The other thing I forgot to mention: I tend to starve the fermentation of oxygen just a bit for the first week or so (I keep the lid on over the cheesecloth with nothing in the gasketed hole where the airlock normally goes) I also (when the weather permits) prefer a slower colder fermentation, just like I would do with beer. I think these two factors keep some of the vinegar production in check for the first while, and allow a bit more lactic acid production (which I tend to prefer over the acetic). I'm really shooting for something that straddles the line between a sour beer and a kombucha, but is done quicker, with a lot less alcohol, and cheaper—oh, it's also really good for you...and (as much as it does NOT factor into my brewing choices) it's gluten free.

I'd like to hear if anyone's done any research to figure out how to at least somewhat accurately determine alcohol content. I've thought of sending some off to a lab to get a full analysis. HopUnion's Alpha Analytics will do a full test:

Quote:
Alcohol by volume, real extract, attenuation, calories, real and apparent extract, real and apparent degrees of fermentation, and original extract are determined by an Anton Paar Alcolyzer.
for $25, and I'd be surprised if there aren't even less expensive means of testing, but it would be really nice to find a way we can get a good guess on our own with standard homebrewing tools. I will see if I can come up with anything in any of the sour brewing books I have around (as I assume kombucha is difficult to measure for many of the same reasons). Anyone that has any ideas on this topic would be greatly appreciated.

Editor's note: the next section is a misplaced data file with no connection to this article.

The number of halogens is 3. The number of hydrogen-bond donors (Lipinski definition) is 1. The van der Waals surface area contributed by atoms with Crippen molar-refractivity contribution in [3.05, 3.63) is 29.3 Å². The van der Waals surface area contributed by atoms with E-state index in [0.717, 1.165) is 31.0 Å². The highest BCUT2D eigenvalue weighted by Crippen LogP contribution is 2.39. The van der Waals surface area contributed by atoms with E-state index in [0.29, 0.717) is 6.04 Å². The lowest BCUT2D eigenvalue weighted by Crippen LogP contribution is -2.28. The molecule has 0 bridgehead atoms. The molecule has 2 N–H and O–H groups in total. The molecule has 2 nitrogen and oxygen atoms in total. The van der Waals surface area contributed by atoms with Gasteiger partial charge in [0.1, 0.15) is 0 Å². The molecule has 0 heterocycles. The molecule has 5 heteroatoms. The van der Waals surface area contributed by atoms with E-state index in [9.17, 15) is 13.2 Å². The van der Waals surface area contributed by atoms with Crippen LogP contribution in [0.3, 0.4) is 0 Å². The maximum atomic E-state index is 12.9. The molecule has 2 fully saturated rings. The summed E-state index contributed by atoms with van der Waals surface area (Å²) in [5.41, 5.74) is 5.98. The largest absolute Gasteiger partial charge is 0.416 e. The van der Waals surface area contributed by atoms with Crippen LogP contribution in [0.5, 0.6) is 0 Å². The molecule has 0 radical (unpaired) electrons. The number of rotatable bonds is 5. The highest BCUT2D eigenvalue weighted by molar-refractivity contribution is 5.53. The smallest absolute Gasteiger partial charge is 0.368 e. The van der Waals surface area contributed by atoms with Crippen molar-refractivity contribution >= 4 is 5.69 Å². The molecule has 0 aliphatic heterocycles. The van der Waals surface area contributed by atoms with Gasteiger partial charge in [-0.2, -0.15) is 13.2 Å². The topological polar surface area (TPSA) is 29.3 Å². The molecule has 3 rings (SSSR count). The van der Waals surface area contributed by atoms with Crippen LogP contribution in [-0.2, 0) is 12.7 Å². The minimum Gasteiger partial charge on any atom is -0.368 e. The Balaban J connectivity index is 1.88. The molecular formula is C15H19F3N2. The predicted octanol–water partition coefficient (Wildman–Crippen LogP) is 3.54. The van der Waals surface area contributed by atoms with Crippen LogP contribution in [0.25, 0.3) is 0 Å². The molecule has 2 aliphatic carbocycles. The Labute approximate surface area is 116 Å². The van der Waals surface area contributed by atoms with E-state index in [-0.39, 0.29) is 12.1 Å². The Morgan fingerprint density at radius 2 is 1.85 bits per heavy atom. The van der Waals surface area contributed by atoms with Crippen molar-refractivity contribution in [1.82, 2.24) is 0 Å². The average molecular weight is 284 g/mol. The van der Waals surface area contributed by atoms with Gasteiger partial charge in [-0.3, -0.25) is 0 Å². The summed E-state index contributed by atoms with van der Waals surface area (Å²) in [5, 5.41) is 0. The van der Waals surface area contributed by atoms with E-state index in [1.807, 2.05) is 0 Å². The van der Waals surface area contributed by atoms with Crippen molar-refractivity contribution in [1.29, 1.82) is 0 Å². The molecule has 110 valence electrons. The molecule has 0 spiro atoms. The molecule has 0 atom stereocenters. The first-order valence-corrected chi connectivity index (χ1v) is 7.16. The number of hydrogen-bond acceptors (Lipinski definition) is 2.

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Old 07-06-2012, 03:34 AM   #9
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At first I was grating the rind off an orange, I put a fair bit in but got lazy and also added some whole peel. I boiled the lot up for about 20-30 minutes.

The lemon ones aren't looking quite so impressive. They're working, but they don't have the amazing, beautiful SCOBY the orange kombucha had. It's a thinner, flimsier SCOBY. Looks like orange works better than lemon, at least in terms of producing a lovely SCOBY. The taste test is the important one, I'm sure they'll work, but I'm guessing lemon will remain an experiment rather than a regular brew.

With celery I used a bunch of celery greens boiled up. It made a nice kombucha with a distinct celery flavour. Good for fun, I love trying new things, but I prefer other types of kombucha and probably won't make celery again.